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25 Responses to How I Learned to Stay Organized: The D&D Box

  1. Tourq says:

    I have to say, for the first time coming to this website, it just kept getting better. I followed a link here, and thought, “hmm, cool.” Then read your Blog Carnival and thought, “cooler.” Then saw your DM tackle box and thought, “ah, coolest.”

    My wife is a scrapbooker, so I’ve had plenty of access to useful tools and other stuff, but not yet a gaming box. I WILL be getting that Plano Model 737, thank you very much!

  2. Jonathan Nerdtrek says:

    This is a great article! Well written and informative pictures. Although I’m not a fan of Wal-Mart this box looks like the perfect addition to my portable gaming experience. I wonder if Plano sells this off their website.

    I run NERDTREK.com and am interested in obtaining the software (plug-in) you’re using for tablets (on swipe) on your site. I signed up for the beta test but haven’t heard back. Do you have any additional info on this?

    Finally, in regards to your last gaming session with your full group: make it epic (note that I’m using epic as the word is intended and not as in the new popular culture phrase). Make it a session that everyone will remember for years to come. Stand up, act out parts, play the characters, npcs, and monsters. Jump quickly from scene to scene and don’t waste time with the in between small stuff. You don’t have time with only 4 hours to role-play the entire shopping experience. Have pcs buy equipment or attend to other duties outside the session. Send them on one of those final missions like at the end of each star trek series. Watch those for inspiration! Good luck and remember to appreciate each moment with your group.

    Future sessions with smaller groups are possible. For years and years I ran solo games (DM and player only) and they were some of the best due to the amount of attention I could pay to the single character and craft all games to their liking/style. Npcs filled the roles of the party which helped me with role-playing and voices/accents.

    Happy Gaming!

  3. I bought a bunch of old MageKnight miniatures for cheap which I will be rebasing for use in my DnD adventures. I was Googling for storage options and found this website. What a great way to keep al your stuff together! I haven’t found this particular kind of fishing box here in The Netherlands, but I will keep looking out for something similar.

    Also, this website is now bookmarked =P

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  5. hotelnerd says:

    This is a great idea! I’ve tried something similar in the past, but I’ve never put something so quality together.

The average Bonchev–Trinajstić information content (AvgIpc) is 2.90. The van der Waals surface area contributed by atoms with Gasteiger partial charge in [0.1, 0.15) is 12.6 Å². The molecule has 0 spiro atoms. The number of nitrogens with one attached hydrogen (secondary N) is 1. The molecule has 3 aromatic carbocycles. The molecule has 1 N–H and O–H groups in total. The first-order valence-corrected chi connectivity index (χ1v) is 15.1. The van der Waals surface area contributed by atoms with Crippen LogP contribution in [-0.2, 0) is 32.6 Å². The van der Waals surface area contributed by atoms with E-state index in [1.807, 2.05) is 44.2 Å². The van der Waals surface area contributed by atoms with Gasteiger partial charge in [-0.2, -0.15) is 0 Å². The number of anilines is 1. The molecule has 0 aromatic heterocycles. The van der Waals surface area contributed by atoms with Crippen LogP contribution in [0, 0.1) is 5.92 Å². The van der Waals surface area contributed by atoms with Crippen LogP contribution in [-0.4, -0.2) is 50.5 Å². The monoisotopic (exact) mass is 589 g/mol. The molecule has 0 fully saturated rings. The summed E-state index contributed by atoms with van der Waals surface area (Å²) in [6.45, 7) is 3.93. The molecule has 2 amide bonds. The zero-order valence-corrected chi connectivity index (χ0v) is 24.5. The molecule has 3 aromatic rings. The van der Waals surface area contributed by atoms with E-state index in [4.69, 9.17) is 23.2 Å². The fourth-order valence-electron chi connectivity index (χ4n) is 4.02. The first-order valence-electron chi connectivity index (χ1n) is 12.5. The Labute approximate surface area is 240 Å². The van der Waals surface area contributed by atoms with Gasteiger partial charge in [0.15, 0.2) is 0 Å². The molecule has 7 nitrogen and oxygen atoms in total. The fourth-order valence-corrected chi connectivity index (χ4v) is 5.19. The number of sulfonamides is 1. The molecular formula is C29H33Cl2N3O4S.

6. Pingback: The Best of 2011 from The Learning DM | The Learning DM

  7. Ben says:

    I got this exact toolbox from Santa when you first published this article. It’s a D&D staple. Love it.

  8. Matt says:

    I want one of these BADLY, but $130 is a lot of money which I could spend on more books/minis/terraclips…*conflicted*

    • Learning DM says:

      Are they that expensive now? I wouldn’t pay that much either. Go to a fishing or scrapbook store, I’m certain you can find something similar for a more reasonable price.

      • Matt says:

        Fishing stores in Australia have that model for between $130 and $150, but I will most certainly start scouring the sporting sections of Kmart and the like…wish me luck!

  9. Tom says:

    I just got one! perfect.

  10. Zach Trusler says:

    I got one the other day because of this article and it’s helped tremendously. I use a slightly different setup however. I took out the middle drawer, moved the bottom one to the middle slot, and then I store my books in the opening where the bottom drawer used to be.

    It works pretty well right now.

  11. Bug says:

    Reblogged this on Near The Atmosphere and commented:
    Interesting. Maybe I should put something like this together.

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  13. Oliver says:

    This is a really good idea and I grabbed myself one of these boxes on your recommendation. My question is – do you actually use this box right at the table? I only ask because it is BIG! Where I play I don’t think I will have the room to have it sitting next to me at the table. I think I will have a much smaller ‘session’ box that can sit next to me but keep this giant somewhere nearby so I can grab anything if i need it.

    • It is indeed huge! We usually have a countertop or side table around when we play, and I usually keep the box there, a couple steps away. It does take up a lot of space, too much for the primary gaming table, as you have discovered.

  14. Steve says:

    Nice article! I’m really tempted by this box now. Do you know if the three core 5e books will fit in the top section? Or, if you don’t play 5e, any chance you can give me the exact depth of that section? It’s a pricey item so I want to be sure.

  15. Brian says:

    I just wanted to thank you for this idea. I picked up my own Plano and couldn’t be happier with it. Minis, dice, pencils, paper, books, cards — everything’s right at my fingertips. I keep the box within easy reach on a little side table when we game and it’s freed up my main table space for game notes, maps, and dice rolling. And when we’re done for the evening, packing it all up is a breeze. Again, thanks for the great tip!

    P.S. My ONLY complaint: The Plano is a pretty ugly box! I need to figure out how best to decorate it… 😉

  16. Nimrod says:

    Is it big enough for core rulebooks for 5th edition? Does anyone know?

  17. Nimrod says:

    How did you remove the dividers from the top? Did it leave anything that can damage the books? Or was it a clean removal that left everything smooth and edges free?